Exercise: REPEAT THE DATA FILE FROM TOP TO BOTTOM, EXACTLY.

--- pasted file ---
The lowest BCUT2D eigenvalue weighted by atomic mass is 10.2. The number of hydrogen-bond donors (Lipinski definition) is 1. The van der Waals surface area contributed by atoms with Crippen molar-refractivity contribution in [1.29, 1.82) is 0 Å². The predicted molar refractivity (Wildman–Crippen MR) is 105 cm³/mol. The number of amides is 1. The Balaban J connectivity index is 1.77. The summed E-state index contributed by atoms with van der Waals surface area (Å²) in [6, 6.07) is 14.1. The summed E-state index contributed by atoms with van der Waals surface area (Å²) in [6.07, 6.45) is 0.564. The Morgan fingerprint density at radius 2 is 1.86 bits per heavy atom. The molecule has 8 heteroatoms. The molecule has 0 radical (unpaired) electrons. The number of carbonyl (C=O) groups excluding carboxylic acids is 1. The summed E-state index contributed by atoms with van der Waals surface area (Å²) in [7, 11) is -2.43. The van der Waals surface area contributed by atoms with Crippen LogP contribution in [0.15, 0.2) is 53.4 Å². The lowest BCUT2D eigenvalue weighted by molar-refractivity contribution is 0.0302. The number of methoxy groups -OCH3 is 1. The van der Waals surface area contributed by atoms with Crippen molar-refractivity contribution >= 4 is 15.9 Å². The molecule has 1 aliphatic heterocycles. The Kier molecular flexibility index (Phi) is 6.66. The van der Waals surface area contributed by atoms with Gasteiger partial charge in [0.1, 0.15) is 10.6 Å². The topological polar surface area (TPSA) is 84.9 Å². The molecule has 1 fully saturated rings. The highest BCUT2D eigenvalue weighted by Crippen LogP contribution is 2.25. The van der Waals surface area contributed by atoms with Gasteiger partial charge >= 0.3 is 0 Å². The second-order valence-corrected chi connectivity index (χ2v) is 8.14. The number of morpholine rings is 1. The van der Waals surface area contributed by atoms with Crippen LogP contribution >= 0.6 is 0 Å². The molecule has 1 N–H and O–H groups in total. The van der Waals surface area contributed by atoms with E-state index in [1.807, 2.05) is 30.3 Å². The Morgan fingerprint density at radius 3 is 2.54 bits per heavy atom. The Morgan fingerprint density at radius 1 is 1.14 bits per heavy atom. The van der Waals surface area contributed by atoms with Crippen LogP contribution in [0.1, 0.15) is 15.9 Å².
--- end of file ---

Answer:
The lowest BCUT2D eigenvalue weighted by atomic mass is 10.2. The number of hydrogen-bond donors (Lipinski definition) is 1. The van der Waals surface area contributed by atoms with Crippen molar-refractivity contribution in [1.29, 1.82) is 0 Å². The predicted molar refractivity (Wildman–Crippen MR) is 105 cm³/mol. The number of amides is 1. The Balaban J connectivity index is 1.77. The summed E-state index contributed by atoms with van der Waals surface area (Å²) in [6, 6.07) is 14.1. The summed E-state index contributed by atoms with van der Waals surface area (Å²) in [6.07, 6.45) is 0.564. The Morgan fingerprint density at radius 2 is 1.86 bits per heavy atom. The molecule has 8 heteroatoms. The molecule has 0 radical (unpaired) electrons. The number of carbonyl (C=O) groups excluding carboxylic acids is 1. The summed E-state index contributed by atoms with van der Waals surface area (Å²) in [7, 11) is -2.43. The van der Waals surface area contributed by atoms with Crippen LogP contribution in [0.15, 0.2) is 53.4 Å². The lowest BCUT2D eigenvalue weighted by molar-refractivity contribution is 0.0302. The number of methoxy groups -OCH3 is 1. The van der Waals surface area contributed by atoms with Crippen molar-refractivity contribution >= 4 is 15.9 Å². The molecule has 1 aliphatic heterocycles. The Kier molecular flexibility index (Phi) is 6.66. The van der Waals surface area contributed by atoms with Gasteiger partial charge in [0.1, 0.15) is 10.6 Å². The topological polar surface area (TPSA) is 84.9 Å². The molecule has 1 fully saturated rings. The highest BCUT2D eigenvalue weighted by Crippen LogP contribution is 2.25. The van der Waals surface area contributed by atoms with Gasteiger partial charge >= 0.3 is 0 Å². The second-order valence-corrected chi connectivity index (χ2v) is 8.14. The number of morpholine rings is 1. The van der Waals surface area contributed by atoms with Crippen LogP contribution >= 0.6 is 0 Å². The molecule has 1 N–H and O–H groups in total. The van der Waals surface area contributed by atoms with E-state index in [1.807, 2.05) is 30.3 Å². The Morgan fingerprint density at radius 3 is 2.54 bits per heavy atom. The Morgan fingerprint density at radius 1 is 1.14 bits per heavy atom. The van der Waals surface area contributed by atoms with Crippen LogP contribution in [0.1, 0.15) is 15.9 Å².